'It's cooler watching it live': Students take live streamed surgery in stride
Over 100 students packed into the school library at Sisler High School in Winnipeg on Tuesday to watch a doctor slice open a patient's thumb.
It was part of a unique opportunity for biology students to watch a surgery performed live via a broadcast from the Pan Am Clinic.
Watching the surgery gives students interested in pursuing medicine a glimpse at what it's like to work in an operating room, said Sisler biology teacher Matthew Robak.
"It's something you can't get in the classroom. It's one of those things that students are always afraid of," said Robak. "They get to see what goes on behind the scenes, something you typically don't get a chance to do unless you specifically chase that route."
With the high-pitched sound of a drill cutting through the patient's bone coming from the screen behind him, Robak noted though that the experience can also help students realize they might not be cut out for the job.
"You'd rather have them make those decisions now versus when they have invested four years into university," he said.
The Pan Am Clinic has been doing live streams of their surgeries for nine years and this is the fourth time students at Sisler have had the opportunity, said Wayne Hildahl, a physician and the clinic's chief operating officer.
On Tuesday, from their school's library, the students watched a doctor perform a surgery on the joint where the thumb meets the wrist, an operation used to treat thumb arthritis.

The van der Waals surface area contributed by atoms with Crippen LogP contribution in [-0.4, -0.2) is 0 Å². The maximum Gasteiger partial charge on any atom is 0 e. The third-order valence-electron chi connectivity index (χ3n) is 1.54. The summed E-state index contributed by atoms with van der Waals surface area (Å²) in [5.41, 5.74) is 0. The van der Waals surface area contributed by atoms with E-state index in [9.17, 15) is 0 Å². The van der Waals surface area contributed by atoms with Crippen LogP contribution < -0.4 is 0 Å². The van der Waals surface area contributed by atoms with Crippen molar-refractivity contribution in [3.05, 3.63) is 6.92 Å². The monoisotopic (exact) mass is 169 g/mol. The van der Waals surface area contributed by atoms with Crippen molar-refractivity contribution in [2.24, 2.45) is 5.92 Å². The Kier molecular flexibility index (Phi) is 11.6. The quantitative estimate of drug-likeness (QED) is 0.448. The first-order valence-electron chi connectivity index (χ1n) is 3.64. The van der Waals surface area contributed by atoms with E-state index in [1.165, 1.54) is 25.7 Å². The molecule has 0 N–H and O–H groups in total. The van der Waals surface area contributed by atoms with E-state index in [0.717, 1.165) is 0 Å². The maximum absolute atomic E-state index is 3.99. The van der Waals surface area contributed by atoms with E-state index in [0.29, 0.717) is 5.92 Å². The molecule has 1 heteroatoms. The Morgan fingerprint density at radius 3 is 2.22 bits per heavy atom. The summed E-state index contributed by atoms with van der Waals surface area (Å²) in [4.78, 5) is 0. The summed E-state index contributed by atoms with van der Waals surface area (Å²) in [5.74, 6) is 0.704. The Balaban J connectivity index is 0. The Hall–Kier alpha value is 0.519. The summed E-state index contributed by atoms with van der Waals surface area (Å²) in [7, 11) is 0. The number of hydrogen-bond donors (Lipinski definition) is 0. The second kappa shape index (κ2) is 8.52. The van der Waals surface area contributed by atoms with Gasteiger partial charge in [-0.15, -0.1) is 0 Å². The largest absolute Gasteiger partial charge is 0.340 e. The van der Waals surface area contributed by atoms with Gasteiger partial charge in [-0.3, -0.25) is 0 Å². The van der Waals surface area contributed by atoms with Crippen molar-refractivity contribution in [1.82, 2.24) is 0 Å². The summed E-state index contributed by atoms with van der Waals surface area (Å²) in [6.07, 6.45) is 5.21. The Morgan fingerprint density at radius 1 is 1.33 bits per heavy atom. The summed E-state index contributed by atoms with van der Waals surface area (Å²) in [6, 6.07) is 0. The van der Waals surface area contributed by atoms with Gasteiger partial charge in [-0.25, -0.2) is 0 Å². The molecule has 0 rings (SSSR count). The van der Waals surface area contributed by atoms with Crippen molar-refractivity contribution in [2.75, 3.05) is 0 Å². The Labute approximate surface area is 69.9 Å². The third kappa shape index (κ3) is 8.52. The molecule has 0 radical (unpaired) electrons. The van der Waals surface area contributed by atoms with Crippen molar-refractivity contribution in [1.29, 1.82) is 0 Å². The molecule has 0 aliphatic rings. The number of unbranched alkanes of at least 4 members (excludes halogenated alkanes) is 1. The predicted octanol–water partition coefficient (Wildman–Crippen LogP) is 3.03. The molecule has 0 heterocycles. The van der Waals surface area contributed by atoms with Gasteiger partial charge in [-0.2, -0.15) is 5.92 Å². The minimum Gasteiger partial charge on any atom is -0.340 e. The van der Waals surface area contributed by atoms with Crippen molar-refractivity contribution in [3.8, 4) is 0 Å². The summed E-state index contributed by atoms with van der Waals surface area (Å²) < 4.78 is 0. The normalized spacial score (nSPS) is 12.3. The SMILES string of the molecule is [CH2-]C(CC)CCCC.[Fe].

Teacher faints but students keen
Hildahl says the live broadcasts are an effort to give back to the community and to encourage students to pursue medicine. However, he admits the graphic nature of some of the surgeries might put some people off.
"Some students will get a little queasy," Hildahl said. "We've seen it happen today, I've seen it happen in the past."
At Tuesday's live streaming, a teacher fainted in the school library early on during the surgery. She was quickly helped by some of her co-workers.
On the other hand, Hildahl said some students are eager to watch the surgeries.
"When we did this at Pan Am with a group of Grade 9 students we were in the middle of a surgery when we ordered lunch for them. It was pizza," he explained. "So we said, 'We'll turn the surgery off and you can eat your lunch.' But they said, 'No, leave it on.' So we did! And surprisingly no one got queasy at that one."
Grade 10 student Justine Estrella, who is interested in becoming a surgeon or a doctor, said she wasn't fazed by the experience.
"During my free time I watch a bunch of bloody surgeries," she said with a laugh.
She said she also enjoyed the opportunity to interact with the surgeons. The surgery was live streamed across the world, as far away as Taiwan, and students were encouraged to ask questions about the operation.
Watching the live stream has fuelled Justine's interest in medicine.
"It's much cooler watching it live, and seeing them do it … instead of showing it in class and learning about it in lectures.